Canon EF 70-300mm f/4-5.6 USM IS II - Review / Test Report - Analysis
Lens Reviews - Canon EOS (Full Format)

Distortion

The Canon EF 70-300mm f/4-5.6 USM IS II produces a fairly high amount of image distortions for a tele lens. At 70mm you will have to live with a medium barrel distortion (2.1%) switching to medium pincushion distortion at 200mm to 300mm. This is nothing extreme but it's visible in scenes with straight lines (i.e. architecture).

Vignetting

The vignetting characteristic is typical for a lens in this class. At fully open aperture, the light falloff varies around the 1.2EV mark. Stopping down by 1 f-stops reduces the issue to an almost negligbiel degree.

MTF (resolution) at 50 megapixels

Given the fact that the Canon EF 70-300mm f/4-5.6 USM IS II is a consumer lens, the resolution figures are pretty good. The quality is very good in the wider center zone at 70mm. The border quality is still good at f/4 here and it improves to very good levels at medium apertures. The extreme corners are quite soft though. The sweet spot is in the middle range. The center quality may be a tad reduced here but the results are on an evenly high level across the image field. At 300mm the sharpness is generally a bit lower again but the lens still manages to achieve a good to very good quality.

The centering quality of the tested sample was Ok with some variations at 300mm. The field curvature is somewhat higher than average.

Please note that the MTF results are not directly comparable across the different systems!

Below is a simplified summary of the formal findings. The chart shows line widths per picture height (LW/PH) which can be taken as a measure for sharpness. If you want to know more about the MTF50 figures you may check out the corresponding Imatest Explanations

MTF (resolution) at 21 megapixels

Why are the MTFs sometimes "better" on 21 megapixels compared to 50 megapixels ? There are two reasons for this. Lateral CAs are lower in terms of pixel widths at 21mp simply because the pixel density is also lower. Extreme CAs that may exist at 50mp are less affecting the measurements at 21mp. Generally, we are also using a certain degree of sharpening during the image conversion (just like in real life images) and because the 21mp results are "sharper" on pixel level they are relatively more receptive to (mild base-) sharpening.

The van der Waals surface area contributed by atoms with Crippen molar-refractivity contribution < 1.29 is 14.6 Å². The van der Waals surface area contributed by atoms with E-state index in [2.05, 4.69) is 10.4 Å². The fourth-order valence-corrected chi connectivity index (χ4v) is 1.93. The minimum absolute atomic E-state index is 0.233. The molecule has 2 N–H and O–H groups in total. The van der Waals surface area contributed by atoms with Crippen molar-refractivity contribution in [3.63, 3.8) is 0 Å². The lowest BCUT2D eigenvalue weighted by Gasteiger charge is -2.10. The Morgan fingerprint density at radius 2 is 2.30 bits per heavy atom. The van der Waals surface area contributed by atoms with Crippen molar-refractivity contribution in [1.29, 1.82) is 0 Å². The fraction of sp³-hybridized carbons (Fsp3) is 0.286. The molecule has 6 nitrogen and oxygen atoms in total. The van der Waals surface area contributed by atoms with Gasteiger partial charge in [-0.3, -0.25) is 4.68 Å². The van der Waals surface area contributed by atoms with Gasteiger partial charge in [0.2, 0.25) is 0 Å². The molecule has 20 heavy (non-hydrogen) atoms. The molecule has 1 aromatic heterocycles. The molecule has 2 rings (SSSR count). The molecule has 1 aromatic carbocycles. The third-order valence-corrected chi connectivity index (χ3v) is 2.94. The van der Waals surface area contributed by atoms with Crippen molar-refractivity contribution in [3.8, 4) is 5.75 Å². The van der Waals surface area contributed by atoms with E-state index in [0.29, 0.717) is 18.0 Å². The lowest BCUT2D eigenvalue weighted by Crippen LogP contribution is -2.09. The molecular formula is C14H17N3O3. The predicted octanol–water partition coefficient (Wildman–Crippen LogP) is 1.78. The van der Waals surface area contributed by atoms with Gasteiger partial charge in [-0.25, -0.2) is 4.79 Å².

The majority of users are still using cameras with a more moderate pixel count so let's have a look how the lens performs with the eased requirements at 21 megapixels - also in order to be able to compare the results to older reviews.

Unsurprisingly the results are seemingly "better" (sharper on pixel level) across the board. The center quality is great at 70mm at f/4 to f/5.6. The borders are very good whereas the corners still show some softness at f/4, albeit the situation improves when stopping down. Unsurprisingly the sweet spot remains around the 200mm mark with a very good to excellent center quaity and a very good outer image region. The resolution is slightly reduced at 300mm but still on a very good level.

Please note that the MTF results are not directly comparable across the different systems!

Below is a simplified summary of the formal findings. The chart shows line widths per picture height (LW/PH) which can be taken as a measure for sharpness. If you want to know more about the MTF50 figures you may check out the corresponding Imatest Explanations

Chromatic Aberrations (CAs)

Lateral chromatic aberrations (color shadows at the image borders) are very low. At 70mm they vary around the 1.2px mark at the image borders. The 200mm setting shows the lowest, average CA pixel width of just 0.3-0.5px. The CAs increase again at 300mm but they remain very low levels.

PS: The CA figures were taken at 50 megapixels.

Bokeh

Due to its max aperture of f/4-5.6, the Canon lens is hardly a bokeh monster but you can easily produce shallow depth-of-field images when shooting at short to medium focus distances. We didn't do our full analysis this time but let's at least have a look at the characteristic of out-of-focus highlights.

Thanks to the 9 aperture blades the (near-center) highlights are nicely circular at f/5.6 and even at f/11. However, they show a bit of outlining as well as an onion-like sub-structure which is emphasized the more you stop down. The circular highlights deteriorate to the usual "cat eyes" the more you move to the image corners. As usual stopping down helps with this albeit from a real-life perspective you won't really do so due to the small max aperture anyway.